While we focus primarily on roller coasters at CoasterCritic, I have reviewed some non-coaster rides like the popular Proslide Tornado. In that same vein, if you enjoy barreling down a hill at speeds of 30 mph or more, then I can almost guarantee snow tubing is down your alley.
As I kid growing up in northern Virginia, I was fortunate enough to get a decent amount snow every winter. My neighborhood had some great hills for sledding. Pigeon Forge took back to the experience, but without the more difficult aspects.
Pigeon Forge Snow opened in 2017 as the World’s only indoor snow tubing park. There are other indoor snow parks, but none that focus just on snow tubing.
I’ll admit, I felt like a kid again as me and my family stepped through the doors. When you walk in, you’ll notice the height of tubing hill is no joke. Guests come flying down the hill and off of the end of the snow at the bottom with a surprising amount of speed until the bare floor finally slows them down.
During our visit prices were as follows: $21.99 for 1 hour of snow tubing, $7.99 for 30 minutes of snow play, and $26.99 for a combo of both snow play and snow tubing. Check the site for current prices and deals.
Mild Temps: No Need to Bundle Up
Next, I noticed the temperature. While the snow is real, the temperature is just below room temperature. So, there’s no need to bundle up. I wore a light jacket and jeans, but I’m not sure I even needed the jacket.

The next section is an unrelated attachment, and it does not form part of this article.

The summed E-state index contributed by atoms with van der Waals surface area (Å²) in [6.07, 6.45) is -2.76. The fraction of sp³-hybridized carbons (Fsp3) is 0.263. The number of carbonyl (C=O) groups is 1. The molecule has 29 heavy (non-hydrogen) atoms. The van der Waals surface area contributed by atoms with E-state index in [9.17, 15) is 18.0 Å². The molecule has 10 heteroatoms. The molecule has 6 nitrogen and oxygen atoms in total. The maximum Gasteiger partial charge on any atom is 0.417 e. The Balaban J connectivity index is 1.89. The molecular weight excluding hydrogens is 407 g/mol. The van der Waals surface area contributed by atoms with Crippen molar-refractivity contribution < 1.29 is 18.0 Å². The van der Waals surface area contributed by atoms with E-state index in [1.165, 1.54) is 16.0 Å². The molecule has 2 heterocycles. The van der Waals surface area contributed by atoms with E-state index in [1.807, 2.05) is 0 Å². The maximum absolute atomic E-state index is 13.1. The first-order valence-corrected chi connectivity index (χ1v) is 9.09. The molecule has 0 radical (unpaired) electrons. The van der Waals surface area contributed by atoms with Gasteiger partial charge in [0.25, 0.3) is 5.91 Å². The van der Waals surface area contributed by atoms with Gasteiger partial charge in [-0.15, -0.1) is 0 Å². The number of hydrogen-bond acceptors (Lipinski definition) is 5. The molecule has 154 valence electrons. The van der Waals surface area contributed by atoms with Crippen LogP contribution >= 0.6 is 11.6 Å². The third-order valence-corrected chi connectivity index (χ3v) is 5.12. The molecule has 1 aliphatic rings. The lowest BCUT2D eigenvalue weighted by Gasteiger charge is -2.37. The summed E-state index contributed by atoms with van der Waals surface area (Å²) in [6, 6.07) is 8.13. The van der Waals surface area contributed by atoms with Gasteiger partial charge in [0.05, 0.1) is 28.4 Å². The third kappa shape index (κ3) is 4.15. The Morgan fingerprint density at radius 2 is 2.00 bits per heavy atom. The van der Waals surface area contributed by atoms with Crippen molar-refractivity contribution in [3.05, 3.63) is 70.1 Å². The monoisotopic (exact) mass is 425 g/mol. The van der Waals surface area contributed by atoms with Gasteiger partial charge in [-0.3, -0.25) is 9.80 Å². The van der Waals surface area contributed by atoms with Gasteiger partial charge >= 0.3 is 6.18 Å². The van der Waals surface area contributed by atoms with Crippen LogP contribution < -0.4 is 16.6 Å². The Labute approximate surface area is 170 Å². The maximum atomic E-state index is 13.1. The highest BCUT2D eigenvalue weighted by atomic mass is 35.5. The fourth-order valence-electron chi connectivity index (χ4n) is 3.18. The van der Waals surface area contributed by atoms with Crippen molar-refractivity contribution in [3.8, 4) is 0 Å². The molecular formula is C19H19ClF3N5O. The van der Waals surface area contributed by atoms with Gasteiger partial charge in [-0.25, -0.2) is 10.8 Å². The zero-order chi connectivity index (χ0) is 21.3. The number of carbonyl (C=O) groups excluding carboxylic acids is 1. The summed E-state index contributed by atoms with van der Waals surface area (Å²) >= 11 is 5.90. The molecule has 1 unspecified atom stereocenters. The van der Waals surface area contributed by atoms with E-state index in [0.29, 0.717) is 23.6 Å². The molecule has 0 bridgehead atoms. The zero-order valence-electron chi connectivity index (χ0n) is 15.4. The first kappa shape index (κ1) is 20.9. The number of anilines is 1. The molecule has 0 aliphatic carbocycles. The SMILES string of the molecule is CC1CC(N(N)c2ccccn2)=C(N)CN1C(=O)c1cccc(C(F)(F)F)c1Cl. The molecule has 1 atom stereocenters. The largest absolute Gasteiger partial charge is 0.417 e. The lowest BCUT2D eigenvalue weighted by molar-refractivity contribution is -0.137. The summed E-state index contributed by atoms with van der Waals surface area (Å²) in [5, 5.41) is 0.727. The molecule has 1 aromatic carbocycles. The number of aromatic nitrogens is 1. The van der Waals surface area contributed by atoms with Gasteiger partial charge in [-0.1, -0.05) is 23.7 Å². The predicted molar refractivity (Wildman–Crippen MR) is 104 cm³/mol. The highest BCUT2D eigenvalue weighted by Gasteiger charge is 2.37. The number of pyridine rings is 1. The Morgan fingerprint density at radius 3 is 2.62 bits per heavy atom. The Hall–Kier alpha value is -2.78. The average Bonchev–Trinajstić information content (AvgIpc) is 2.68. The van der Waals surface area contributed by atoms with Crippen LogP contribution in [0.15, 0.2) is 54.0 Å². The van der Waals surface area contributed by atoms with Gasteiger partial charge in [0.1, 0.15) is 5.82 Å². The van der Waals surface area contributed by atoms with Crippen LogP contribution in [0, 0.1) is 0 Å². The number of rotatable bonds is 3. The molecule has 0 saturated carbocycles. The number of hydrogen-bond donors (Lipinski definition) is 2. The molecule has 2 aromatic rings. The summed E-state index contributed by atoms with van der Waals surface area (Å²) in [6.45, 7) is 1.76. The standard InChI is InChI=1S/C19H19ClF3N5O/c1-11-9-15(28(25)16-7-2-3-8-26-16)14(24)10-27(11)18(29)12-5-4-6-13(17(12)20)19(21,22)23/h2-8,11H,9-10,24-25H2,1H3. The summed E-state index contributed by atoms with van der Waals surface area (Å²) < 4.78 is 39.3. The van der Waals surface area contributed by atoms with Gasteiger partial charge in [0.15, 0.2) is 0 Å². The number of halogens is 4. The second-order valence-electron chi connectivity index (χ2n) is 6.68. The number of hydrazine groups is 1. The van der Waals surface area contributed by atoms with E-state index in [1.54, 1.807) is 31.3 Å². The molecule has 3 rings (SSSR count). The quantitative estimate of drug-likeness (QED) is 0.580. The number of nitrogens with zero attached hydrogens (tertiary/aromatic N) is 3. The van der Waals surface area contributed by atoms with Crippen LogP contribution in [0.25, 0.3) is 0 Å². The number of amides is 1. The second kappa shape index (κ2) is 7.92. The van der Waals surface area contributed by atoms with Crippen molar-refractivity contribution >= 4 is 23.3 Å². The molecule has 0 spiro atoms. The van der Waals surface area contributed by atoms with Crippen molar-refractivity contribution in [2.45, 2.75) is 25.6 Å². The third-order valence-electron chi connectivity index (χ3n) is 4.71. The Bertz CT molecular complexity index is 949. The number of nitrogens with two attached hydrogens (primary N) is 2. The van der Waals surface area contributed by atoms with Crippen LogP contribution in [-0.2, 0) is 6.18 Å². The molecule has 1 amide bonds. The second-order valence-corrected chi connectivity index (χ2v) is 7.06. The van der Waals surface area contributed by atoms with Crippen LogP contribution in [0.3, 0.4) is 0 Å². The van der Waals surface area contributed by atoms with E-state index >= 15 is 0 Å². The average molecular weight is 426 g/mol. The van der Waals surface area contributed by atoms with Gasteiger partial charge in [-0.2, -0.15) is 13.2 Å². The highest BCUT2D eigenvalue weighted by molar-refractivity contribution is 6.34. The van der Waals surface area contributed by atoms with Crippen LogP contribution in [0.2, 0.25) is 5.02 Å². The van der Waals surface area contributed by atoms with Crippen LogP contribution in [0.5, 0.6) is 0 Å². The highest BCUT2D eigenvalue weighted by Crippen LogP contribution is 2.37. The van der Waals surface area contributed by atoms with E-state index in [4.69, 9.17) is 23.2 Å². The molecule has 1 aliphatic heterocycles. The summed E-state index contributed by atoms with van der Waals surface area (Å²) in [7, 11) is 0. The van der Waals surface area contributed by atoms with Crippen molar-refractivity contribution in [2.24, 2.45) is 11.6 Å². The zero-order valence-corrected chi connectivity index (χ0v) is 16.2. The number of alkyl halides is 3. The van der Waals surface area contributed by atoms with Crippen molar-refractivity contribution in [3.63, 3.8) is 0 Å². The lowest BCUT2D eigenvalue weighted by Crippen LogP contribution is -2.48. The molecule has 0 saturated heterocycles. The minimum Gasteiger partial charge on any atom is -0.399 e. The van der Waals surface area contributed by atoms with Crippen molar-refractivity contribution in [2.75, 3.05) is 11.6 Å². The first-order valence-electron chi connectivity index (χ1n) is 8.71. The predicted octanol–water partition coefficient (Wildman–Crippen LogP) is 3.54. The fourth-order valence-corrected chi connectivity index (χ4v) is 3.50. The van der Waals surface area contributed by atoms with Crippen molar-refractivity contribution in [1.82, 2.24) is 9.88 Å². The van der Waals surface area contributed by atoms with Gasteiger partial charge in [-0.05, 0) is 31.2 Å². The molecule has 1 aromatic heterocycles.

You grab a tube, there are two sizes, and then head over to check in area. There an employee scans your wrist tag and remaining time is displayed on a screen. Then you’re instructed when to step on a long conveyor belt that takes you up the tubing hill. The ride up was a nice break as you could lean on your tube and watch other riders zoom down the hill. The tubes are rather large and dragging them around can be a bit tiring.
At the top, you step off and then choose a lane to ride in. There was a pretty large system of queuing rails at the top, but during our visit in the afternoon in mid-October, there almost no lines.
Some Serious Speed
You place your tube and then climb aboard at the crest of the hill. A short pole holds the tubes in place until the ride op releases them. Once the previous riders are clear, the ride op releases the tubes sporadically and your descent begins.
I wasn’t sure what to expect, but the first few rides I was really, really impressed by the speed. The tubes are quite fast especially as they reach the bottom. It was pretty difficult to even attempt to raise my hands until much later in our hour after I’d grown accustomed to the speed.
At times I’d find myself slowly spinning and completing my trip backwards. Never figured out how to control this. Spinning, uncontrollably. backwards riding. Aside from the spin there’s not a whole lot to be able to mix up your ride. Not a lot variety, but thankfully it doesn’t need it.
After your time is up, you can visit the photo stand and check out your pictures. The photos are exceptional and I recommend you at least stop by and check them out. If you’re lucky, you may get a few shots with multiple members from your group in one picture. You can see a few more examples here.
Final Thoughts on Pigeon Forge Snow
Like any quality sledding experience, the key is repeat rides. Is the experience so good that you’ll want to ride again and again? For Pigeon Forge Snow, the answer is definitely yes.
While I received complimentary admission, the thoughts and opinions expressed in this article are my own.